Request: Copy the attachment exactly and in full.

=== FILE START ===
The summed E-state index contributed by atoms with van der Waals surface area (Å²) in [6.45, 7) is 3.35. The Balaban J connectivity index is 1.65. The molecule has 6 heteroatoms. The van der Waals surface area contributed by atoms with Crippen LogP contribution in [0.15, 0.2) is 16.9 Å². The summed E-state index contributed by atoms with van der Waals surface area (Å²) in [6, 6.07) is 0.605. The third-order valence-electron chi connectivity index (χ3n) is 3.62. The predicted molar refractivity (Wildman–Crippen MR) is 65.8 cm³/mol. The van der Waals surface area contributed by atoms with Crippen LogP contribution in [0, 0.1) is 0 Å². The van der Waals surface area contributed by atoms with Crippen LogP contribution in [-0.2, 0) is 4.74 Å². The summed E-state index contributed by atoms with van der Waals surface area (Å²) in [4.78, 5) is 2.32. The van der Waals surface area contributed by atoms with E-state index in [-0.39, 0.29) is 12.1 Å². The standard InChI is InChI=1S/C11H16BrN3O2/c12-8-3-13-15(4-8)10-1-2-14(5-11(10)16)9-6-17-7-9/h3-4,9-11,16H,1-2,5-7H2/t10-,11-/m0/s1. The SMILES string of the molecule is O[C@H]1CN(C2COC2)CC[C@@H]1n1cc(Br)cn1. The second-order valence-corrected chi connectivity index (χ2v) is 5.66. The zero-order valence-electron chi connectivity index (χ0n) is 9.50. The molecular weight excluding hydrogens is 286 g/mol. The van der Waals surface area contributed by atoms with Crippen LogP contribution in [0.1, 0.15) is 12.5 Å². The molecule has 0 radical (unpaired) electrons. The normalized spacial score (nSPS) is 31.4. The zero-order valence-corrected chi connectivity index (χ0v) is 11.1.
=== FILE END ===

The summed E-state index contributed by atoms with van der Waals surface area (Å²) in [6.45, 7) is 3.35. The Balaban J connectivity index is 1.65. The molecule has 6 heteroatoms. The van der Waals surface area contributed by atoms with Crippen LogP contribution in [0.15, 0.2) is 16.9 Å². The summed E-state index contributed by atoms with van der Waals surface area (Å²) in [6, 6.07) is 0.605. The third-order valence-electron chi connectivity index (χ3n) is 3.62. The predicted molar refractivity (Wildman–Crippen MR) is 65.8 cm³/mol. The van der Waals surface area contributed by atoms with Crippen LogP contribution in [0, 0.1) is 0 Å². The van der Waals surface area contributed by atoms with Crippen LogP contribution in [-0.2, 0) is 4.74 Å². The summed E-state index contributed by atoms with van der Waals surface area (Å²) in [4.78, 5) is 2.32. The van der Waals surface area contributed by atoms with E-state index in [-0.39, 0.29) is 12.1 Å². The standard InChI is InChI=1S/C11H16BrN3O2/c12-8-3-13-15(4-8)10-1-2-14(5-11(10)16)9-6-17-7-9/h3-4,9-11,16H,1-2,5-7H2/t10-,11-/m0/s1. The SMILES string of the molecule is O[C@H]1CN(C2COC2)CC[C@@H]1n1cc(Br)cn1. The second-order valence-corrected chi connectivity index (χ2v) is 5.66. The zero-order valence-electron chi connectivity index (χ0n) is 9.50. The molecular weight excluding hydrogens is 286 g/mol. The van der Waals surface area contributed by atoms with Crippen LogP contribution in [0.1, 0.15) is 12.5 Å². The molecule has 0 radical (unpaired) electrons. The normalized spacial score (nSPS) is 31.4. The zero-order valence-corrected chi connectivity index (χ0v) is 11.1.